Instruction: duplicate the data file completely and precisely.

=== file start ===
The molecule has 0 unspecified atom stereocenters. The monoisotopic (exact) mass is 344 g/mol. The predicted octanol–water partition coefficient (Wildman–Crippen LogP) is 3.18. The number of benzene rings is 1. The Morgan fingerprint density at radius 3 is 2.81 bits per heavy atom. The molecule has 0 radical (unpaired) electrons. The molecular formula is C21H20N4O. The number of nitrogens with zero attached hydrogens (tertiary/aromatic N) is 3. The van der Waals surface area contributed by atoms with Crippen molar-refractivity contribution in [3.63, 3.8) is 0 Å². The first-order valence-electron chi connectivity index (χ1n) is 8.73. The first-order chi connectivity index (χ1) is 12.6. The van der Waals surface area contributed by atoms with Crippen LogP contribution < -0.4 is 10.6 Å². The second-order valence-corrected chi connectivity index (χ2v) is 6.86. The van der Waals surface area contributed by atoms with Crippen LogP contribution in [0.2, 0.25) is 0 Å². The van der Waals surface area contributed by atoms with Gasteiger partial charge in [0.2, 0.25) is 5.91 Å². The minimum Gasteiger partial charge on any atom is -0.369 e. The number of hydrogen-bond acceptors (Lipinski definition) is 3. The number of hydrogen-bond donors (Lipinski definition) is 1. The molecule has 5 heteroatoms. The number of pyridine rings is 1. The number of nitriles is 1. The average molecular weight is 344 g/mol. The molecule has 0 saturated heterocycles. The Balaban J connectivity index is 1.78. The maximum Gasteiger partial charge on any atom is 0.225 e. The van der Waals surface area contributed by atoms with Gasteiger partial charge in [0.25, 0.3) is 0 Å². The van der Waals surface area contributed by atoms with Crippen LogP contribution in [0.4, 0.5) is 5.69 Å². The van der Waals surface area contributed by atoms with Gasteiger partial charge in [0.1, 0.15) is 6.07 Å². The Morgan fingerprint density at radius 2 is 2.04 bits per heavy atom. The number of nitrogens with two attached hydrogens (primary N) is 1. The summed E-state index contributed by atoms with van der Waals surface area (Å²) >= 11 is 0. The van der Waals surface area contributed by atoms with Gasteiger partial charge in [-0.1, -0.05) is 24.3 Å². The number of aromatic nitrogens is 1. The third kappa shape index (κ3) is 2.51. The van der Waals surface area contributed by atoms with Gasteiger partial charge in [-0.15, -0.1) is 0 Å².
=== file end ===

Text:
The molecule has 0 unspecified atom stereocenters. The monoisotopic (exact) mass is 344 g/mol. The predicted octanol–water partition coefficient (Wildman–Crippen LogP) is 3.18. The number of benzene rings is 1. The Morgan fingerprint density at radius 3 is 2.81 bits per heavy atom. The molecule has 0 radical (unpaired) electrons. The molecular formula is C21H20N4O. The number of nitrogens with zero attached hydrogens (tertiary/aromatic N) is 3. The van der Waals surface area contributed by atoms with Crippen molar-refractivity contribution in [3.63, 3.8) is 0 Å². The first-order valence-electron chi connectivity index (χ1n) is 8.73. The first-order chi connectivity index (χ1) is 12.6. The van der Waals surface area contributed by atoms with Crippen LogP contribution < -0.4 is 10.6 Å². The second-order valence-corrected chi connectivity index (χ2v) is 6.86. The van der Waals surface area contributed by atoms with Crippen LogP contribution in [0.2, 0.25) is 0 Å². The van der Waals surface area contributed by atoms with Gasteiger partial charge in [0.2, 0.25) is 5.91 Å². The minimum Gasteiger partial charge on any atom is -0.369 e. The number of hydrogen-bond acceptors (Lipinski definition) is 3. The number of hydrogen-bond donors (Lipinski definition) is 1. The molecule has 5 heteroatoms. The number of pyridine rings is 1. The number of nitriles is 1. The average molecular weight is 344 g/mol. The molecule has 0 saturated heterocycles. The Balaban J connectivity index is 1.78. The maximum Gasteiger partial charge on any atom is 0.225 e. The van der Waals surface area contributed by atoms with Gasteiger partial charge in [0.25, 0.3) is 0 Å². The van der Waals surface area contributed by atoms with Crippen LogP contribution in [0.4, 0.5) is 5.69 Å². The van der Waals surface area contributed by atoms with Gasteiger partial charge in [0.1, 0.15) is 6.07 Å². The Morgan fingerprint density at radius 2 is 2.04 bits per heavy atom. The number of nitrogens with two attached hydrogens (primary N) is 1. The summed E-state index contributed by atoms with van der Waals surface area (Å²) >= 11 is 0. The van der Waals surface area contributed by atoms with Gasteiger partial charge in [-0.1, -0.05) is 24.3 Å². The number of aromatic nitrogens is 1. The third kappa shape index (κ3) is 2.51. The van der Waals surface area contributed by atoms with Gasteiger partial charge in [-0.15, -0.1) is 0 Å².